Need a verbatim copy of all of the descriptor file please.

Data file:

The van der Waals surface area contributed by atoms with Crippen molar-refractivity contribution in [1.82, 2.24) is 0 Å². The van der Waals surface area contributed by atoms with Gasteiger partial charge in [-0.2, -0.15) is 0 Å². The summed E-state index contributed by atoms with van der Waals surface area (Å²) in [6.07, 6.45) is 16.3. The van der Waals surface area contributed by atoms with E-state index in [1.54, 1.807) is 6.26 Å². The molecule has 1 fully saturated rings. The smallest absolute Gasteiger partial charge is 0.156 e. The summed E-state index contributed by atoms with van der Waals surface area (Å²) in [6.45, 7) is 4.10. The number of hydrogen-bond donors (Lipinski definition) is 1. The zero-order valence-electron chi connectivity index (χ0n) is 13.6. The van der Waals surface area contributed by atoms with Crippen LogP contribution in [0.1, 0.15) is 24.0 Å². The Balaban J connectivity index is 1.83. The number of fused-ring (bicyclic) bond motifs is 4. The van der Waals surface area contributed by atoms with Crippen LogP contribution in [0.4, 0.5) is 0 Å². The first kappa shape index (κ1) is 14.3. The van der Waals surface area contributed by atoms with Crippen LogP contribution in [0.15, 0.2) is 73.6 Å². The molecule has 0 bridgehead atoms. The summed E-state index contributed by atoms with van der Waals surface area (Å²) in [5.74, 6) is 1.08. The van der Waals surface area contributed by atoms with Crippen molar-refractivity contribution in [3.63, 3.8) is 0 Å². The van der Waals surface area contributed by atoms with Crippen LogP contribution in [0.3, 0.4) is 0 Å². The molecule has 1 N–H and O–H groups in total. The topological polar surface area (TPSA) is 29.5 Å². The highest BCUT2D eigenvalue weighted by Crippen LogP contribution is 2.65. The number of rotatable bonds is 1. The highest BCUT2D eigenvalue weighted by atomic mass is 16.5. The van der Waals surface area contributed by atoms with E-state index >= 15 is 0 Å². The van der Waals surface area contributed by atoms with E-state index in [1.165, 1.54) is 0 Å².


The van der Waals surface area contributed by atoms with Crippen molar-refractivity contribution in [1.82, 2.24) is 0 Å². The van der Waals surface area contributed by atoms with Gasteiger partial charge in [-0.2, -0.15) is 0 Å². The summed E-state index contributed by atoms with van der Waals surface area (Å²) in [6.07, 6.45) is 16.3. The van der Waals surface area contributed by atoms with E-state index in [1.54, 1.807) is 6.26 Å². The molecule has 1 fully saturated rings. The smallest absolute Gasteiger partial charge is 0.156 e. The summed E-state index contributed by atoms with van der Waals surface area (Å²) in [6.45, 7) is 4.10. The number of hydrogen-bond donors (Lipinski definition) is 1. The zero-order valence-electron chi connectivity index (χ0n) is 13.6. The van der Waals surface area contributed by atoms with Crippen LogP contribution in [0.1, 0.15) is 24.0 Å². The Balaban J connectivity index is 1.83. The number of fused-ring (bicyclic) bond motifs is 4. The van der Waals surface area contributed by atoms with Crippen LogP contribution in [0.4, 0.5) is 0 Å². The first kappa shape index (κ1) is 14.3. The van der Waals surface area contributed by atoms with Crippen LogP contribution in [0.15, 0.2) is 73.6 Å². The molecule has 0 bridgehead atoms. The summed E-state index contributed by atoms with van der Waals surface area (Å²) in [5.74, 6) is 1.08. The van der Waals surface area contributed by atoms with Crippen molar-refractivity contribution in [3.63, 3.8) is 0 Å². The van der Waals surface area contributed by atoms with Crippen LogP contribution in [0.3, 0.4) is 0 Å². The molecule has 1 N–H and O–H groups in total. The topological polar surface area (TPSA) is 29.5 Å². The highest BCUT2D eigenvalue weighted by Crippen LogP contribution is 2.65. The number of rotatable bonds is 1. The highest BCUT2D eigenvalue weighted by atomic mass is 16.5. The van der Waals surface area contributed by atoms with E-state index >= 15 is 0 Å². The van der Waals surface area contributed by atoms with E-state index in [1.165, 1.54) is 0 Å².